Tap Into the Power of P90X

It's 11:30 p.m., and a man steps off the elevator in the Crowne Plaza Hotel in Valley Forge, Pennsylvania. Tony Horton enters the lobby wearing black shorts, a black sweater, and despite the hour, dark glasses. But two guys in their 30s, who just left the bar, recognize him.

"You're Tony Horton!" says one in disbelief.

"Dude!" is all the other can utter.

Both men tell him they're following his P90X workout program, which is sold relentlessly through infomercials across America. They boast of their results, showing off supposedly flatter guts and bigger biceps. One claims to have the DVDs in his hotel room at this very moment: "I use 'em when I'm on the road!"

By the time Horton finally breaks away, he has signed autographs, mugged for photos, struck his signature forearm-crossed "X-Man" pose, and even done a handstand by the front desk. Finally he exits the hotel and settles into the backseat of a private car that's been waiting to take him to QVC headquarters, in nearby West Chester.

That's right. Horton is heading to QVC— the network darling of little old ladies in quilted housedresses—to sell his P90X workout program. ("Just two easy payments of $64.95, plus $9.43 shipping and handling.") He'll do an hourlong taping at 1 a.m. (right after Joan Rivers sells jewelry), grab a few hours of sleep in a back room, and then do more tapings at 6 a.m., 6 p.m., and 10 p.m.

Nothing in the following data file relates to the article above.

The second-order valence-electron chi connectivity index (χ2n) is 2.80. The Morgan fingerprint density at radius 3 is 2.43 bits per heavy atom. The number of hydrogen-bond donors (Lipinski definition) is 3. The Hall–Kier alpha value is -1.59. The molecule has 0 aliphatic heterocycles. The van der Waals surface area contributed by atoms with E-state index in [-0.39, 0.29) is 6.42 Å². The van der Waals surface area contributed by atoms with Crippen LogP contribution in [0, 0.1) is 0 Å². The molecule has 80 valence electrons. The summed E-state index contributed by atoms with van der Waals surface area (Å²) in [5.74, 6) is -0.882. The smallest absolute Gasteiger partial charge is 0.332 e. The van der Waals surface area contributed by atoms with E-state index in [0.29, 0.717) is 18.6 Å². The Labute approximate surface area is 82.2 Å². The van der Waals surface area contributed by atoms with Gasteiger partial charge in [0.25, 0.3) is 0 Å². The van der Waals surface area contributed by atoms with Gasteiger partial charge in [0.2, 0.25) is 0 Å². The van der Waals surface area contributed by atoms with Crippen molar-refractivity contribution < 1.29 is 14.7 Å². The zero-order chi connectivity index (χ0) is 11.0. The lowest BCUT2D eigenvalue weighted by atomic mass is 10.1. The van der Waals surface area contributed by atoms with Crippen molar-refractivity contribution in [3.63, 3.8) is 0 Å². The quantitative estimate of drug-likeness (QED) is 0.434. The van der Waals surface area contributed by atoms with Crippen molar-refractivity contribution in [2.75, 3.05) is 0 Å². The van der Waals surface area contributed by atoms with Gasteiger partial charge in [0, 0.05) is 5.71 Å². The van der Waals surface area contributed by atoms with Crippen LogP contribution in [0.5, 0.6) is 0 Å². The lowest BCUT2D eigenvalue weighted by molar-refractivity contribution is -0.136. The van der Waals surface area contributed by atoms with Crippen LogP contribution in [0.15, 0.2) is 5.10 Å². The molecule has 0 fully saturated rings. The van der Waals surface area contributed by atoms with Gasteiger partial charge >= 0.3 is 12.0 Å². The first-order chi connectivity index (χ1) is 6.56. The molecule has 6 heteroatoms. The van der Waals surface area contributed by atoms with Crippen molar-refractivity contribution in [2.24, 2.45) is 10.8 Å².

It's hustle like this that has enabled Horton to hawk a reported 3 million P90X DVD sets, in addition to his fitness accessories, nutritional supplements, and other workout programs. Not bad for a 52-year-old former stand-up comedian and theater major who lacks a college degree or, for that matter, any type of fitness credentials.

"Hey, George Bush became president. What was his experience?" asks Horton. "A lot of trainers are certified up the yin-yang and live in rent-controlled apartments out behind convalescent homes because they can't make a buck. Sorry I have a sense of humor, sorry I'm not certified, but my philosophy is based on 25 years of training everyone from moms to Bruce Springsteen."

Indeed, what Horton and the company behind him, known as Beachbody, do exceptionally well is excite people. Meet Horton in a hotel lobby or watch his infomercial, and you'll start to believe—in him, in his program, and most important, in your own potential to transform yourself. It happens that quickly. QVC alone has sold 135,000 units since P90X debuted on the network in 2008. That equates to more than $17.5 million shelled out by customers.